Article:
Digital Storytelling, by any other name...
The concept of digital storytelling refers to many processes that use today's readily available digital tools to engage common people in creating and sharing their own messages, or stories. Most often "short," in comparison to the messages produced through professional media, these stories rely on personal connection (often social media) to incite emotional response in the viewer.
You'll encounter digital storytelling in a variety of formats and venues.
- Audio Slideshows are published by newspapers, marrying the talents of photo-journalists to interview and narration.
- Horror in Uganda (by Francine Orr in the Los Angeles Times)
- The Fracking of Rachel Carson (by Sandra Steingraber in Orion Magazine)
- Independence (by Geeta Subedi and featured by the Center for Digital Storytelling)
- Waiting for Death (by Liz O. Baylan in the Los Angeles Times)
- Interactive stories introduce personal perspectives and added insight through viewer commentary.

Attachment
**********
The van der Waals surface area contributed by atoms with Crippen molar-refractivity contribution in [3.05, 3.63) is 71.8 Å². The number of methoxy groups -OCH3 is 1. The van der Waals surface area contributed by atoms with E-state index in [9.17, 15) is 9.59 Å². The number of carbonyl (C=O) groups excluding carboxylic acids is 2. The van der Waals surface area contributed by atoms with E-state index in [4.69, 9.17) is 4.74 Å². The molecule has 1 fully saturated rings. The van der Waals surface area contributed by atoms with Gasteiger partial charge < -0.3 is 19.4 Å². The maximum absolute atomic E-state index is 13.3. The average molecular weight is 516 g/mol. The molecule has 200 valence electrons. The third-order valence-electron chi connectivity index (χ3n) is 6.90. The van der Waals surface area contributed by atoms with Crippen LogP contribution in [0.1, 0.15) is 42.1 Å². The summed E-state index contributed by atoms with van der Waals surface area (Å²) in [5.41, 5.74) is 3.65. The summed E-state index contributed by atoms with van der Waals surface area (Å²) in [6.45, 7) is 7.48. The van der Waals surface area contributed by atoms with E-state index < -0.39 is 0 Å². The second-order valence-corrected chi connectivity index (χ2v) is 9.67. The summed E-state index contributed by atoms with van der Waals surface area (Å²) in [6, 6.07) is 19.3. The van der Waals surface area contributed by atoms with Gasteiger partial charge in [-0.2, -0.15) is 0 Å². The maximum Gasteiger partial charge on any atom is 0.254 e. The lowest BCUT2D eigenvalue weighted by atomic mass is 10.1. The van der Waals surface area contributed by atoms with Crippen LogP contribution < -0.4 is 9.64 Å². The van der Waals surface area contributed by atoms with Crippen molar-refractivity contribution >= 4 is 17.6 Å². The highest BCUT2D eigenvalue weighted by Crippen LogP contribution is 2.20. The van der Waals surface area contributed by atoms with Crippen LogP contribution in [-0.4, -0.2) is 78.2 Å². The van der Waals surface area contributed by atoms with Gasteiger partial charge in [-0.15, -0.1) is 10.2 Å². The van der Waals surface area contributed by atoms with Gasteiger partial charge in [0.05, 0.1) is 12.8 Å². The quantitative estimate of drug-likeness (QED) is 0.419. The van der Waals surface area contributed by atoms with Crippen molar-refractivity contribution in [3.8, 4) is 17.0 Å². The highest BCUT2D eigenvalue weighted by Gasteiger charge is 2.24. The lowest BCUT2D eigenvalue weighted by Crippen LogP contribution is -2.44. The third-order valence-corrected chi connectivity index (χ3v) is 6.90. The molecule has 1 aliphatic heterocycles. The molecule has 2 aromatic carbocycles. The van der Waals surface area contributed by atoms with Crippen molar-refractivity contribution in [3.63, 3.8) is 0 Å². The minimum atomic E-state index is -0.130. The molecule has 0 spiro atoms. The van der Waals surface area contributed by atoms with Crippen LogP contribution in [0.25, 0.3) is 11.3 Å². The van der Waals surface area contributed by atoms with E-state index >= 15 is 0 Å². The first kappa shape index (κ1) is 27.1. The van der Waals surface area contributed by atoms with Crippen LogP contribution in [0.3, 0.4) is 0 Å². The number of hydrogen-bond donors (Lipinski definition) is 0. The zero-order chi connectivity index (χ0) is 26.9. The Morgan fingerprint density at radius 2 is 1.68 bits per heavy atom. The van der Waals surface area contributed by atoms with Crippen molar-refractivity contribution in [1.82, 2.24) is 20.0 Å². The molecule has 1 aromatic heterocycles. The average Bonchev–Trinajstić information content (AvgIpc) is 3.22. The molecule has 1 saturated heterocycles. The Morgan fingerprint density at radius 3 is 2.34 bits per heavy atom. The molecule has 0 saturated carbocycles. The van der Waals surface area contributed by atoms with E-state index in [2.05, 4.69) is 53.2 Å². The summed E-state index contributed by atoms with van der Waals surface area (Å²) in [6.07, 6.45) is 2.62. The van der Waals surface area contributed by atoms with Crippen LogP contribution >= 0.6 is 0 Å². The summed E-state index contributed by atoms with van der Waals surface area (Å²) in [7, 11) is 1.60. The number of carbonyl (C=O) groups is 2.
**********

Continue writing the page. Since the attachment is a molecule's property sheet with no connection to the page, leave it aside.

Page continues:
- Includes various forms of fan fiction.
- Hypertext and other web design technologies allows writers to link elements within a story to related ideas for depth.
- Stop motion allows storytellers to animate objects to tell stories from unique perspectives.
- Narrative games allow creators to immerse readers into the story for direct experience.
Learn more about Digital Storytelling...
Center for Digital Storytelling
With a stated mission "to promote the value of story as a means for compassionate community action," this organization supports organizations and individuals interested in learning more about digital storytelling. They offer many samples of digital storytelling, here.
"Searching through America's past for the last 25 years, collector James Allen uncovered an extraordinary visual legacy: photographs and postcards taken as souvenirs at lynchings throughout America. With essays by Hilton Als, Leon Litwack, Congressman John Lewis and James Allen, these photographs have been published as a book"Without Sanctuary" by Twin Palms Publishers." The flash movie, above, is featured on the website withoutsanctuary.org, where you can also view a gallery of photos that is growing as a collection becomes a powerful tools for learning and rememberance.